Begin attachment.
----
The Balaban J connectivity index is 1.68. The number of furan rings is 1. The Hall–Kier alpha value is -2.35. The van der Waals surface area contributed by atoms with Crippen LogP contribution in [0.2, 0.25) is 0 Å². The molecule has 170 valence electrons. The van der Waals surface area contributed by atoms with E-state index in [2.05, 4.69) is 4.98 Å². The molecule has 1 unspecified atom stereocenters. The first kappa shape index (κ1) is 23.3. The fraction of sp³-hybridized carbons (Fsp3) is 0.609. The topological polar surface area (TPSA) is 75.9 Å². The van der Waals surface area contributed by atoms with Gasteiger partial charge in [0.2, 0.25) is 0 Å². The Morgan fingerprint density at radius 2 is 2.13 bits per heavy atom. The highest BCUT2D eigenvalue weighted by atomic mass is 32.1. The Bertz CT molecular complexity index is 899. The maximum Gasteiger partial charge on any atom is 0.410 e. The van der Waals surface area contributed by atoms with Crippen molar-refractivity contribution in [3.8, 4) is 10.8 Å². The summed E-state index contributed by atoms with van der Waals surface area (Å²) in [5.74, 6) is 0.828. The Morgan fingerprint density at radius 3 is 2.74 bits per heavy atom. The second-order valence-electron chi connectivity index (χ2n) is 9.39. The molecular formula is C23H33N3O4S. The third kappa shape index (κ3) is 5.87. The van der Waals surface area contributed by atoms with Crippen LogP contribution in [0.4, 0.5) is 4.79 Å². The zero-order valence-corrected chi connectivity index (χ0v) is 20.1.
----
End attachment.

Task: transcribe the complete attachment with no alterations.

The Balaban J connectivity index is 1.68. The number of furan rings is 1. The Hall–Kier alpha value is -2.35. The van der Waals surface area contributed by atoms with Crippen LogP contribution in [0.2, 0.25) is 0 Å². The molecule has 170 valence electrons. The van der Waals surface area contributed by atoms with E-state index in [2.05, 4.69) is 4.98 Å². The molecule has 1 unspecified atom stereocenters. The first kappa shape index (κ1) is 23.3. The fraction of sp³-hybridized carbons (Fsp3) is 0.609. The topological polar surface area (TPSA) is 75.9 Å². The van der Waals surface area contributed by atoms with Gasteiger partial charge in [0.2, 0.25) is 0 Å². The Morgan fingerprint density at radius 2 is 2.13 bits per heavy atom. The highest BCUT2D eigenvalue weighted by atomic mass is 32.1. The Bertz CT molecular complexity index is 899. The maximum Gasteiger partial charge on any atom is 0.410 e. The van der Waals surface area contributed by atoms with Crippen molar-refractivity contribution in [3.8, 4) is 10.8 Å². The summed E-state index contributed by atoms with van der Waals surface area (Å²) in [5.74, 6) is 0.828. The Morgan fingerprint density at radius 3 is 2.74 bits per heavy atom. The second-order valence-electron chi connectivity index (χ2n) is 9.39. The molecular formula is C23H33N3O4S. The third kappa shape index (κ3) is 5.87. The van der Waals surface area contributed by atoms with Crippen LogP contribution in [0.4, 0.5) is 4.79 Å². The zero-order valence-corrected chi connectivity index (χ0v) is 20.1.